Personal Collections Care
Conservation and Preservation Services (CPS) can advise MIT community members on caring for your personal collections, whether paper-based, media, or digital. In addition, we provide fee-based digitization and scanning services in our Scanning Lab.
Personal Binding and Conservation
CPS can provide contact information for local book workers and vendors who might meet your needs for treatment of your personal collections. (We cannot provide conservation treatment for non-library materials in our Labs.) Please email Ask Us! (MIT only) with your query. The Conservator or Preservation Librarian will respond with suggestions.
Also, you can find a conservator in your area using the form on the American Institute for Conservation website.
Personal Digital Archiving and Reformatting
MIT offers a variety of options to the MIT community for digitizing material. Many services are free or reasonably priced, and are open to the MIT community.
- CPS’s Scanning Lab
- Digitize Your Content on the Personal Digital Content Management Guide
- Keeping Personal Digital Records from the Library Congress
MIT Libraries also has information on preserving personal digital materials:
Personal Disaster Response
For digital files:
Please see the Library of Congress Emergency Preparedness website.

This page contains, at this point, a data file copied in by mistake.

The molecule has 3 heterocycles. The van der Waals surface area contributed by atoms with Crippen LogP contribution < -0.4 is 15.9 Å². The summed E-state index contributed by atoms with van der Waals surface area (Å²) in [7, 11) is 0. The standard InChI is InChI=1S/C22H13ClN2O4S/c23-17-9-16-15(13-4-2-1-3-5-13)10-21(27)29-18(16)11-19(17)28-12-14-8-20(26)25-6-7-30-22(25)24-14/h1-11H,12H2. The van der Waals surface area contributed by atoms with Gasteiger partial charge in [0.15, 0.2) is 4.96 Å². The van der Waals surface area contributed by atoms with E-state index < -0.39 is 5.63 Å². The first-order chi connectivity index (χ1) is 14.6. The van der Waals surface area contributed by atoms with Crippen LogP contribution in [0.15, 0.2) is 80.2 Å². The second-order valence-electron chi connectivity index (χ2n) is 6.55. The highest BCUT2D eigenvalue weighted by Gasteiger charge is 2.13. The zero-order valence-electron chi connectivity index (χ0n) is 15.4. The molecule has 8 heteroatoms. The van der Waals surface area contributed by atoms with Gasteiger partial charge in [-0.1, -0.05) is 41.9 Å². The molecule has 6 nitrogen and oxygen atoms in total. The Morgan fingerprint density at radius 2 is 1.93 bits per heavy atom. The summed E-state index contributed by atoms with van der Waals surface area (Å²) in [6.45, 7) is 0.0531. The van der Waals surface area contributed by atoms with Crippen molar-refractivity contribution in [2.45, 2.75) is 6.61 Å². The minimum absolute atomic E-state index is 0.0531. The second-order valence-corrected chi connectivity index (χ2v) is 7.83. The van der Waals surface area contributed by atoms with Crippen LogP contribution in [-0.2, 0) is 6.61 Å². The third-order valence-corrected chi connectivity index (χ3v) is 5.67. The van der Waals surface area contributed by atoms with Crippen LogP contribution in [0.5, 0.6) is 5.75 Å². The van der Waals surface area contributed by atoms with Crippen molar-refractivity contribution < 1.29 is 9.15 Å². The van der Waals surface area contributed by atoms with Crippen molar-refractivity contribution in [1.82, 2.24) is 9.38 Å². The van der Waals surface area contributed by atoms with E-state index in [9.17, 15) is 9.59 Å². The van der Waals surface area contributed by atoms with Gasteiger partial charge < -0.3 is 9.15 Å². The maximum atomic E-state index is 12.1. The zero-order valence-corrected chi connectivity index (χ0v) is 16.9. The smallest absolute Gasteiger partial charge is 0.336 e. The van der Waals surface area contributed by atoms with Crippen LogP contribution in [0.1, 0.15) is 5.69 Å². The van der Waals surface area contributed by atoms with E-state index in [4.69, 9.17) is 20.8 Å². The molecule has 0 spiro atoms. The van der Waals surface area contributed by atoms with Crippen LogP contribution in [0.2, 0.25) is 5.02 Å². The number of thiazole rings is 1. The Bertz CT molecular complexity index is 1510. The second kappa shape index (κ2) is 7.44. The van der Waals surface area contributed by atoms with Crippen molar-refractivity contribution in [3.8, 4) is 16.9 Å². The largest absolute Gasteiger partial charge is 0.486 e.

For paper and media-based items:
The Northeast Document Conservation Center provides 24×7 emergency phone assistance free of charge for individuals and organizations. Call 855-245-8303 or visit their website.
A range of resources are available on the web at all times. The following sites are among the more useful:
- What To Do If Collections Become Wet from the Library of Congress
This webpage includes information about salvaging wet paper-based items, photographs, and negatives after damage by water, contamination, mold, and smoke and soot.
- Disaster Recovery for Tapes in Flooded Areas from AMIA
This 3-page handout lists 20 tips for salvaging for wet video tape.
If items are extensively damaged or too valuable to risk handling at home, a conservation professional will provide expertise. The American Institute for Conservation website has a form through which you can find a conservator in your area that has specific specialties.